Defence industry feels the heat of rising dollar, seeks govt protection


As the dollar has hardened almost 25 per cent from about Rs 45 a year ago to Rs 56 levels, the country’s import dependent defence is taking a hit, says a report. The 13.15 per cent rise in the latest defence budget — from Rs 1709.37 billion last year to Rs 1934.07 billion for 2012-13 — has been wiped out and more. The picture is even bleaker when inflation is factored in, which runs at about 15 per cent annually for defence equipment.

The damage extends to the Indian defence industry, which even in ‘indigenous’ weaponry uses a substantial share of foreign components and systems, ranging 30-70 per cent. Until last year, the Ministry of Defence (MoD) sheltered the defence public sector — which includes eight defence public sector undertakings (DPSUs) and 39 Ordnance Factories (OFs) — through a mechanism called foreign exchange rate variation (FERV), which adjusted their income to cover forex fluctuations. In contrast, the private sector has stood exposed to foreign exchange risk.

Consequently, many private players stare at unexpected losses. Take Larsen & Toubro (L&T), which won a Rs 10 billion contract in March 2010 to build 36 fast interceptor craft for the Indian Coast Guard. These are 110 tonne patrol and rescue vessels propelled by water jets at a scorching 44 knots (81 kilometres per hour). L&T says about 40 per cent of the vessel is imported, including the engine and the water jets. Given a profit margin of 10 per cent, the L&T quote catered for a forex component of Rs 360 crore. Given the rupee’s fall, that forex component has risen to Rs 445 crore today. L&T says it is struggling to break even on this contract.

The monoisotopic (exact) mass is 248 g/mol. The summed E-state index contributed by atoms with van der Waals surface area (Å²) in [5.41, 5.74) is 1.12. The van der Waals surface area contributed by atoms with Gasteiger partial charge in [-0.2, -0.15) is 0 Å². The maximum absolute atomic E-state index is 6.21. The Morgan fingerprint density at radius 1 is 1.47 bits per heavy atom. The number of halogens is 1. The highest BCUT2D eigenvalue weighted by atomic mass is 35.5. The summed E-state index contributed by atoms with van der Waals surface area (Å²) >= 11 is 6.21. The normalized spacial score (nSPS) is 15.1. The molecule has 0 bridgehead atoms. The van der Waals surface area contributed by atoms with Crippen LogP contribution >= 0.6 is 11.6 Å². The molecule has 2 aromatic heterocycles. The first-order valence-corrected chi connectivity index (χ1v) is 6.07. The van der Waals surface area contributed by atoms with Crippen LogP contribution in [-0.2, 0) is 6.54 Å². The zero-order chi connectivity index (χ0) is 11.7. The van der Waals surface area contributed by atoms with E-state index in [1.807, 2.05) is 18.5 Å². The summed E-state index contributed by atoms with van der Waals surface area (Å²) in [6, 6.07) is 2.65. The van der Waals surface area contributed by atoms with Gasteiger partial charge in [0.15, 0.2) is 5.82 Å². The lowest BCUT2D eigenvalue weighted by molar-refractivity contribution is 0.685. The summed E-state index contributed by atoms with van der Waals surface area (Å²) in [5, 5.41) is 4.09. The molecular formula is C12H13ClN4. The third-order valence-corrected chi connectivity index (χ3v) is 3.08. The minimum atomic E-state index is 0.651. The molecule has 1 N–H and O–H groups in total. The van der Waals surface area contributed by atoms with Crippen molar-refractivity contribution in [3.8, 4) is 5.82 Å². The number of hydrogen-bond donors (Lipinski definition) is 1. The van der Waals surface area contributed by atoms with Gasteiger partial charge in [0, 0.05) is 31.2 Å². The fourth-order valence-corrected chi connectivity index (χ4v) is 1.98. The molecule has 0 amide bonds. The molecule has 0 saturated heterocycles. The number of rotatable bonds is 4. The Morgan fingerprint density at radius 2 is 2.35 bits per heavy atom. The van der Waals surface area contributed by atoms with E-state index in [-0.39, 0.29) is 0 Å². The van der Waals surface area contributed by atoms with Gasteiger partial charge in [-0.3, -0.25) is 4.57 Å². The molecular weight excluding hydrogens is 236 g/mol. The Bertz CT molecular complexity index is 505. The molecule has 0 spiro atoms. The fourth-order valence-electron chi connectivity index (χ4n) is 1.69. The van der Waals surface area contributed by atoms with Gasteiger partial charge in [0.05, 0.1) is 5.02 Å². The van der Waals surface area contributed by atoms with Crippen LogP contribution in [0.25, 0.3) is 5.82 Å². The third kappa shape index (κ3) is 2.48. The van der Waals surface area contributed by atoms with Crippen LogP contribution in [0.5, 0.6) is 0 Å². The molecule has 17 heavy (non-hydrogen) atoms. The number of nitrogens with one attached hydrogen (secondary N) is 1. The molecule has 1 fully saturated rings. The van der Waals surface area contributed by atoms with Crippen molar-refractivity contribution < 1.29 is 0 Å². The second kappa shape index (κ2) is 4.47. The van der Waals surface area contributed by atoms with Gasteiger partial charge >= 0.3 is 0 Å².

“With the rupee nose diving, quoting for fixed price contracts has become extremely risky without hedging at a  high cost. Imagine the plight of Indian bidders when competing for Indian defence contracts against foreign companies who are anyway automatically protected,” says MV Kotwal, president (heavy engineering), L&T.


The private sector has asked industry bodies, CII and Ficci, to approach the MoD for protection. Ficci will be considering the issue at its National Executive meeting. So far, the MoD has been unsympathetic. L&T’s Kotwal says private sector companies had asked the MoD to treat them on a par with the DPSUs, which enjoyed FERV protection. The government acceded to that request in the latest Defence Procurement Procedure of 2011 (DPP-2011), but not in the manner requested. “Instead of allowing FERV for the private sector, DPP-2011 denied it to both the public and the private sector!” says Kotwal.



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